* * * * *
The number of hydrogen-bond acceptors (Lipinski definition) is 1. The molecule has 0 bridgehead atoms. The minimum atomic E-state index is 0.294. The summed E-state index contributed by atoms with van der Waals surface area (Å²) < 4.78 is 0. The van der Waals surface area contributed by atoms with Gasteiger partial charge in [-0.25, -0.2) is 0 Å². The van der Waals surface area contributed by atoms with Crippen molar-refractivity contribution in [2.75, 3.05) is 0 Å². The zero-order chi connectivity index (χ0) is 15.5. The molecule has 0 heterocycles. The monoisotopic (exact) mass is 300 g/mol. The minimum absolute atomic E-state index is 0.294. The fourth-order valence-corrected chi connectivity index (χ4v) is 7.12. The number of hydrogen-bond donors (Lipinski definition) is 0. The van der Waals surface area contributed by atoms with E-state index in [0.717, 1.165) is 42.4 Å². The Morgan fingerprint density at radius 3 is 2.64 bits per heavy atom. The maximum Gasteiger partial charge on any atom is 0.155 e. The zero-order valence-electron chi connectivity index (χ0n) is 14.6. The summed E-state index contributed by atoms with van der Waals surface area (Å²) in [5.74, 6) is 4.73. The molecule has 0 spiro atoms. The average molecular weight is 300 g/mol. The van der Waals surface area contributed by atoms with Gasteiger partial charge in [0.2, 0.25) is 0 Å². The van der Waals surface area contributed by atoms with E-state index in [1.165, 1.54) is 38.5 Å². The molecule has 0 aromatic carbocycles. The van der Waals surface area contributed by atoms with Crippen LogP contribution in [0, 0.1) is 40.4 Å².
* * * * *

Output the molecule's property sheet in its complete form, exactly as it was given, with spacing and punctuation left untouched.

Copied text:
The number of hydrogen-bond acceptors (Lipinski definition) is 1. The molecule has 0 bridgehead atoms. The minimum atomic E-state index is 0.294. The summed E-state index contributed by atoms with van der Waals surface area (Å²) < 4.78 is 0. The van der Waals surface area contributed by atoms with Gasteiger partial charge in [-0.25, -0.2) is 0 Å². The van der Waals surface area contributed by atoms with Crippen molar-refractivity contribution in [2.75, 3.05) is 0 Å². The zero-order chi connectivity index (χ0) is 15.5. The molecule has 0 heterocycles. The monoisotopic (exact) mass is 300 g/mol. The minimum absolute atomic E-state index is 0.294. The fourth-order valence-corrected chi connectivity index (χ4v) is 7.12. The number of hydrogen-bond donors (Lipinski definition) is 0. The van der Waals surface area contributed by atoms with E-state index in [0.717, 1.165) is 42.4 Å². The Morgan fingerprint density at radius 3 is 2.64 bits per heavy atom. The maximum Gasteiger partial charge on any atom is 0.155 e. The zero-order valence-electron chi connectivity index (χ0n) is 14.6. The summed E-state index contributed by atoms with van der Waals surface area (Å²) in [5.74, 6) is 4.73. The molecule has 0 spiro atoms. The average molecular weight is 300 g/mol. The van der Waals surface area contributed by atoms with Gasteiger partial charge in [0.2, 0.25) is 0 Å². The van der Waals surface area contributed by atoms with E-state index in [1.165, 1.54) is 38.5 Å². The molecule has 0 aromatic carbocycles. The van der Waals surface area contributed by atoms with Crippen LogP contribution in [0, 0.1) is 40.4 Å².